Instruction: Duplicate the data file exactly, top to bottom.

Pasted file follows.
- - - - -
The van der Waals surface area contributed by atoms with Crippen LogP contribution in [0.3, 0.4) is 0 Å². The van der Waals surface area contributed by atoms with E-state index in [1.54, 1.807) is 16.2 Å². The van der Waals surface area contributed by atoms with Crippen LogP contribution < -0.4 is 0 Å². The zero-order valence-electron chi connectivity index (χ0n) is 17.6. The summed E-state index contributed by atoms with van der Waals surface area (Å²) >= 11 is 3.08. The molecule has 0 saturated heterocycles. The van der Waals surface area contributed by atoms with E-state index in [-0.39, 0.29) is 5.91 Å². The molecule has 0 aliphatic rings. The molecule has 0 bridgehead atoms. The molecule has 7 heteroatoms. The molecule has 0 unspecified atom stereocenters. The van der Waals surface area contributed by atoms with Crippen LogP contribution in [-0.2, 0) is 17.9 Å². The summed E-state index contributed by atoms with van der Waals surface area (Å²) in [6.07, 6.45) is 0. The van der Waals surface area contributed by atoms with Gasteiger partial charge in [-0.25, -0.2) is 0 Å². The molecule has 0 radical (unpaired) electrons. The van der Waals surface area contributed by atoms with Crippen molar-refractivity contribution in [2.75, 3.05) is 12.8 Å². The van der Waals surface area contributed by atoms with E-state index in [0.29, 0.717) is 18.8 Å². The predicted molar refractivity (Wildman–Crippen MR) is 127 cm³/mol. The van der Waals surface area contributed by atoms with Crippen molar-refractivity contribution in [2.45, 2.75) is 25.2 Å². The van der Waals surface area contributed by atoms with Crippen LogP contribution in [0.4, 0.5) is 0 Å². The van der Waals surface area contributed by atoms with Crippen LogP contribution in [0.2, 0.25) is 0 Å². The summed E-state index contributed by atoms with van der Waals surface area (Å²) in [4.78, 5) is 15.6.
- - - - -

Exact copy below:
The van der Waals surface area contributed by atoms with Crippen LogP contribution in [0.3, 0.4) is 0 Å². The van der Waals surface area contributed by atoms with E-state index in [1.54, 1.807) is 16.2 Å². The van der Waals surface area contributed by atoms with Crippen LogP contribution < -0.4 is 0 Å². The zero-order valence-electron chi connectivity index (χ0n) is 17.6. The summed E-state index contributed by atoms with van der Waals surface area (Å²) >= 11 is 3.08. The molecule has 0 saturated heterocycles. The van der Waals surface area contributed by atoms with E-state index in [-0.39, 0.29) is 5.91 Å². The molecule has 0 aliphatic rings. The molecule has 0 bridgehead atoms. The molecule has 7 heteroatoms. The molecule has 0 unspecified atom stereocenters. The van der Waals surface area contributed by atoms with Crippen LogP contribution in [-0.2, 0) is 17.9 Å². The summed E-state index contributed by atoms with van der Waals surface area (Å²) in [6.07, 6.45) is 0. The van der Waals surface area contributed by atoms with Gasteiger partial charge in [-0.25, -0.2) is 0 Å². The molecule has 0 radical (unpaired) electrons. The van der Waals surface area contributed by atoms with Crippen molar-refractivity contribution in [2.75, 3.05) is 12.8 Å². The van der Waals surface area contributed by atoms with E-state index in [0.29, 0.717) is 18.8 Å². The predicted molar refractivity (Wildman–Crippen MR) is 127 cm³/mol. The van der Waals surface area contributed by atoms with Crippen molar-refractivity contribution in [2.45, 2.75) is 25.2 Å². The van der Waals surface area contributed by atoms with Crippen LogP contribution in [0.4, 0.5) is 0 Å². The van der Waals surface area contributed by atoms with Crippen LogP contribution in [0.2, 0.25) is 0 Å². The summed E-state index contributed by atoms with van der Waals surface area (Å²) in [4.78, 5) is 15.6.